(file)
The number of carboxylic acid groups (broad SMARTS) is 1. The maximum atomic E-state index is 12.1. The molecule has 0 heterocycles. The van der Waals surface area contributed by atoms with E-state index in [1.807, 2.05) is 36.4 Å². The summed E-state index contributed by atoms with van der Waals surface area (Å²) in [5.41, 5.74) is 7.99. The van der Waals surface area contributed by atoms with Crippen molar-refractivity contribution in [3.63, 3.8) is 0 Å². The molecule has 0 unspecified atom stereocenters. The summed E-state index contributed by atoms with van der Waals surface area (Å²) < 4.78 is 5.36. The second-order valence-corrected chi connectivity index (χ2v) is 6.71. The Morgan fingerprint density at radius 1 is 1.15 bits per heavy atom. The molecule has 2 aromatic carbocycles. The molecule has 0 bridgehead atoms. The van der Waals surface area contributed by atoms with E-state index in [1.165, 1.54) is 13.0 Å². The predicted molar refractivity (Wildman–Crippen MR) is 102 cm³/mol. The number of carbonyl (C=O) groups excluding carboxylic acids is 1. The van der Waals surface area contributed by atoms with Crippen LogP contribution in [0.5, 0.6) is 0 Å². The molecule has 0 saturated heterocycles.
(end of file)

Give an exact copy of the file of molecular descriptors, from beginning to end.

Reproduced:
The number of carboxylic acid groups (broad SMARTS) is 1. The maximum atomic E-state index is 12.1. The molecule has 0 heterocycles. The van der Waals surface area contributed by atoms with E-state index in [1.807, 2.05) is 36.4 Å². The summed E-state index contributed by atoms with van der Waals surface area (Å²) in [5.41, 5.74) is 7.99. The van der Waals surface area contributed by atoms with Crippen molar-refractivity contribution in [3.63, 3.8) is 0 Å². The molecule has 0 unspecified atom stereocenters. The summed E-state index contributed by atoms with van der Waals surface area (Å²) < 4.78 is 5.36. The second-order valence-corrected chi connectivity index (χ2v) is 6.71. The Morgan fingerprint density at radius 1 is 1.15 bits per heavy atom. The molecule has 2 aromatic carbocycles. The molecule has 0 bridgehead atoms. The van der Waals surface area contributed by atoms with E-state index in [1.165, 1.54) is 13.0 Å². The predicted molar refractivity (Wildman–Crippen MR) is 102 cm³/mol. The number of carbonyl (C=O) groups excluding carboxylic acids is 1. The van der Waals surface area contributed by atoms with Crippen LogP contribution in [0.5, 0.6) is 0 Å². The molecule has 0 saturated heterocycles.